why Donald Trump is anti-conservative

Although not a conservative, I have sincere respect for conservative thought, because I think its core insight is human limitation. We human beings are too frail cognitively and morally to change societies wholesale without bad consequences.

You can come to that insight from a religious background, thinking that human beings are sinful but that we receive invaluable guidance from the divine. You can be completely secular, like Friedrich von Hayek, and argue that people lack the cognitive capacity to understand or manipulate something as complicated as a modern society, so we shouldn’t try to manage it centrally. Or you can be a cultural traditionalist, like Edmund Burke, and presume that much trial-and-error is embedded in all local traditions, whereas novel ideas are likely to go wrong, especially when imposed from without or above.

Regardless of your entry point, the conservative premise of human limitation leads to certain biases or tendencies: against central governments, against radical reforms, and in favor of durable constitutions, markets, and common law.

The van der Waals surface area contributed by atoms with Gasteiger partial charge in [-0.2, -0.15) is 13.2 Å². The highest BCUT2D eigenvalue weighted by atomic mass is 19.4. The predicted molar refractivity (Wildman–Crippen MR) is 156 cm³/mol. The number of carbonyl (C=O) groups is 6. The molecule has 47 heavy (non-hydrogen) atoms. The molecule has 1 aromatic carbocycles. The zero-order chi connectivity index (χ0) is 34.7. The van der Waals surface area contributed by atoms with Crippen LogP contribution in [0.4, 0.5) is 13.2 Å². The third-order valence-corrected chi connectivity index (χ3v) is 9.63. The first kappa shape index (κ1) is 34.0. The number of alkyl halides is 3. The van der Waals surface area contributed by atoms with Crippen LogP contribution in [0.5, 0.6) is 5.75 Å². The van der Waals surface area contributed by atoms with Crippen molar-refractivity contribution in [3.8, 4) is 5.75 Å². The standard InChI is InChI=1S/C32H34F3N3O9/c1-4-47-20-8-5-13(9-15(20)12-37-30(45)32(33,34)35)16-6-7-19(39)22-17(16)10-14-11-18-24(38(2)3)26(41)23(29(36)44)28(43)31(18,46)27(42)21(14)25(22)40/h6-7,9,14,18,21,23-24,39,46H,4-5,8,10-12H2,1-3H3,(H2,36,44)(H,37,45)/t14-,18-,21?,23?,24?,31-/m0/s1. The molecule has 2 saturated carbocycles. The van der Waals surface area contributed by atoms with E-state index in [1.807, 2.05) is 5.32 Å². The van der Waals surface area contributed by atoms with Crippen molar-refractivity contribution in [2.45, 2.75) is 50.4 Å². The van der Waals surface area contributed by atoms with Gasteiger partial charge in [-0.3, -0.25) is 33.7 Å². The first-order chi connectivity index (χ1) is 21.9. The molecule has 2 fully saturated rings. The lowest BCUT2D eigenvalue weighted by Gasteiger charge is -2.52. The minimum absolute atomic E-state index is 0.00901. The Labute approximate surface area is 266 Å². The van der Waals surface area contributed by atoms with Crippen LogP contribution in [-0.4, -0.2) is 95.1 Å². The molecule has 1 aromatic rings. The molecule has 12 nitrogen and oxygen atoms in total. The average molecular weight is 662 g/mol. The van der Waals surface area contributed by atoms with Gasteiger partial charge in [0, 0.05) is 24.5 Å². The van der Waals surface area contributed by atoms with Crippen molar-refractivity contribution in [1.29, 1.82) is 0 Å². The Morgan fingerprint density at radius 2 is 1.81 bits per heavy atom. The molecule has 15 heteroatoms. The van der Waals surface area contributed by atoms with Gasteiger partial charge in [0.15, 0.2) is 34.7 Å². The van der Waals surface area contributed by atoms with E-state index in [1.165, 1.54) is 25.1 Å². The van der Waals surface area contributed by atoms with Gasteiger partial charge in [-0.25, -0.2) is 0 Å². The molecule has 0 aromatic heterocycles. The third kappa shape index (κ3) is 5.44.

Of course, there is another side to each of those arguments, and I often land on the progressive rather than conservative side. (Just for instance, I don’t think that modern capitalist economies are really distributed systems that avoid top-down control; I think they are disruptive forces run by a few arrogant people.) But the conservative perspective is always worth serious consideration.

By this light, Donald Trump is not only the least conservative candidate in the current field, but the most anti-conservative candidate I can think of in modern American history. His whole argument is against human limitation. He promises that he can make everything radically better by applying his own amazing brainpower. He acknowledges none of the constraints prized by conservatives: religious revelations, cultural norms, constitutional checks, limited government in a mixed economy, or common law. I think his strong support in the primaries underlines the fact that the Republican electorate had become anti-conservative in basic ways, although a genuinely conservative GOP core is horrified by his campaign. As they should be, because he is the diametrical opposite of what is most valuable in conservatism.

See also: What defines conservatismEdmund Burke would vote Democratic; and the left has become Burkean.

About Peter

Associate Dean for Research and the Lincoln Filene Professor of Citizenship and Public Affairs at Tufts University's Tisch College of Civic Life. Concerned about civic education, civic engagement, and democratic reform in the United States and elsewhere.
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